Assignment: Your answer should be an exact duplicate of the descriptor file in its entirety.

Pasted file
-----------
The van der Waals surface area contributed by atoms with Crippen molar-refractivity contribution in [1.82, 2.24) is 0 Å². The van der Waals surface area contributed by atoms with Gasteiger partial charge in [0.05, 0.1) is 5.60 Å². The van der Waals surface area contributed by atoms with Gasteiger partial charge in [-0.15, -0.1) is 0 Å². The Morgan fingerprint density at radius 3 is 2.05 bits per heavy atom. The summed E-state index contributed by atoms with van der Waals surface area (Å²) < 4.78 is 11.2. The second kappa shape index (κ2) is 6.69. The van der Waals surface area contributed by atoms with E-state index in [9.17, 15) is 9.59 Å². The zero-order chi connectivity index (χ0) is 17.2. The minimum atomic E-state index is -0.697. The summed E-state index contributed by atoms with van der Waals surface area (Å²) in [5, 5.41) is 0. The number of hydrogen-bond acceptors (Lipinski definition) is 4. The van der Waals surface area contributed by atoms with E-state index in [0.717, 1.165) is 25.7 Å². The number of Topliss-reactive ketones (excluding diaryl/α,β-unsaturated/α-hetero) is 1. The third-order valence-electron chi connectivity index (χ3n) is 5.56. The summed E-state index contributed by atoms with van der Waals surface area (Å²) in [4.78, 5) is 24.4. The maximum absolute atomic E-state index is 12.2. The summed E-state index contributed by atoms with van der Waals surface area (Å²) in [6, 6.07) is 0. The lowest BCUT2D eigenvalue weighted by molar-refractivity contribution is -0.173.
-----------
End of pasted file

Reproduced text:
The van der Waals surface area contributed by atoms with Crippen molar-refractivity contribution in [1.82, 2.24) is 0 Å². The van der Waals surface area contributed by atoms with Gasteiger partial charge in [0.05, 0.1) is 5.60 Å². The van der Waals surface area contributed by atoms with Gasteiger partial charge in [-0.15, -0.1) is 0 Å². The Morgan fingerprint density at radius 3 is 2.05 bits per heavy atom. The summed E-state index contributed by atoms with van der Waals surface area (Å²) < 4.78 is 11.2. The second kappa shape index (κ2) is 6.69. The van der Waals surface area contributed by atoms with E-state index in [9.17, 15) is 9.59 Å². The zero-order chi connectivity index (χ0) is 17.2. The minimum atomic E-state index is -0.697. The summed E-state index contributed by atoms with van der Waals surface area (Å²) in [5, 5.41) is 0. The number of hydrogen-bond acceptors (Lipinski definition) is 4. The van der Waals surface area contributed by atoms with E-state index in [0.717, 1.165) is 25.7 Å². The number of Topliss-reactive ketones (excluding diaryl/α,β-unsaturated/α-hetero) is 1. The third-order valence-electron chi connectivity index (χ3n) is 5.56. The summed E-state index contributed by atoms with van der Waals surface area (Å²) in [4.78, 5) is 24.4. The maximum absolute atomic E-state index is 12.2. The summed E-state index contributed by atoms with van der Waals surface area (Å²) in [6, 6.07) is 0. The lowest BCUT2D eigenvalue weighted by molar-refractivity contribution is -0.173.